So here’s the thing: I didn’t learn how to diagram a sentence until I was twenty-eight.
Sometimes, not often, I’ve found the writing of a story or a novel to resemble Nansen’s smooth and well-planned voyage. Sometimes I know, roughly, where I’m going; sometimes I can also guess the routes by which I might reach that destination. Usually, though, my experience has more closely resembled that of the hapless souls aboard the Tegetthoff.
Oh, the energy of autumnal days! Summer has its blisses, winter its purities; spring lays out romance and adventure, but these short weeks, the light falling like a voice into the distance—they grip me like nothing else. These are the days of the private pleasures of the mind opened into conversation, days in which I thrill at blank pages, new music, appointments fulfilled in the noise of crowds, and my breathe materialized in the cooling air. It’s a time of study and practice. It’s a time of education.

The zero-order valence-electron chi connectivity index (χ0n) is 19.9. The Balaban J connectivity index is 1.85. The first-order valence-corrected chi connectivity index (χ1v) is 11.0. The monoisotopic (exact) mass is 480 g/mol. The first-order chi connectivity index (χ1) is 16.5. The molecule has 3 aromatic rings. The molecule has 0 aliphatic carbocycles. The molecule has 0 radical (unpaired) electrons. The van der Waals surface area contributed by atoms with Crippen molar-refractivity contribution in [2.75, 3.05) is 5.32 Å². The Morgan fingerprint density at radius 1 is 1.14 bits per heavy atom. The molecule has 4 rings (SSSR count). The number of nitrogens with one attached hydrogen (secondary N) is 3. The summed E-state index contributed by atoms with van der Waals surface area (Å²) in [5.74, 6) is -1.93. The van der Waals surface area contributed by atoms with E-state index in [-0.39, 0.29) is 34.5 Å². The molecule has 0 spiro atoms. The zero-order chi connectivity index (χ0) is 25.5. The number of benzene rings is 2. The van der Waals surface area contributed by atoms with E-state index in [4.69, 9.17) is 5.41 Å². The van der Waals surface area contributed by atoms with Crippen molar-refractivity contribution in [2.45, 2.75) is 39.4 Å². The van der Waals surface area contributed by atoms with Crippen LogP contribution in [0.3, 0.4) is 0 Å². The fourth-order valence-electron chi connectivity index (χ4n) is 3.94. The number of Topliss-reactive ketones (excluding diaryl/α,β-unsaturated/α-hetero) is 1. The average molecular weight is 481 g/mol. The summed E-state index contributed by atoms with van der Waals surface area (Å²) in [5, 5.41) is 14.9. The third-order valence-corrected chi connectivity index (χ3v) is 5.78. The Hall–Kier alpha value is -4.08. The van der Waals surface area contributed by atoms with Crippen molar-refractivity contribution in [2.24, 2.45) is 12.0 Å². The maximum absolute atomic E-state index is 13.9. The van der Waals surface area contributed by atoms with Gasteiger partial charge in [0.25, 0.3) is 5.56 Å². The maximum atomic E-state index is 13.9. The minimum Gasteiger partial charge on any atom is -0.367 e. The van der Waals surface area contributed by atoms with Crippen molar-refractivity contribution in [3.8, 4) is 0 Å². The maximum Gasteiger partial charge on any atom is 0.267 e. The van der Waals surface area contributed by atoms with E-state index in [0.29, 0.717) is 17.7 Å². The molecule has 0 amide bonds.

Today, when I read student work that relies on a clever conceit—such as a piece of fiction that is, ultimately, an elaborate joke; when I read stories that are technically functional but devoid of insights, I cringe. I prefer a piece that is overly sentimental but that is trying to get at something true to the undergraduate’s experience, such as love, longing, heartbreak.
In a recent conversation with a fellow prose writer, I articulated my frustration with writing my artist statement, one of the many documents I crafted on the job market this past fall and one I am still revising. (Is an artist statement ever done?) I told her while I know my work is interested in the relationship between artistic practice and social justice, I don’t yet know what that relationship is. She put down her glass and blinked at me as though I had asked her if paper was thin, then proceeded to tell me that while art itself might not be capable of instituting change in the world, it creates the space for change to be imaginable.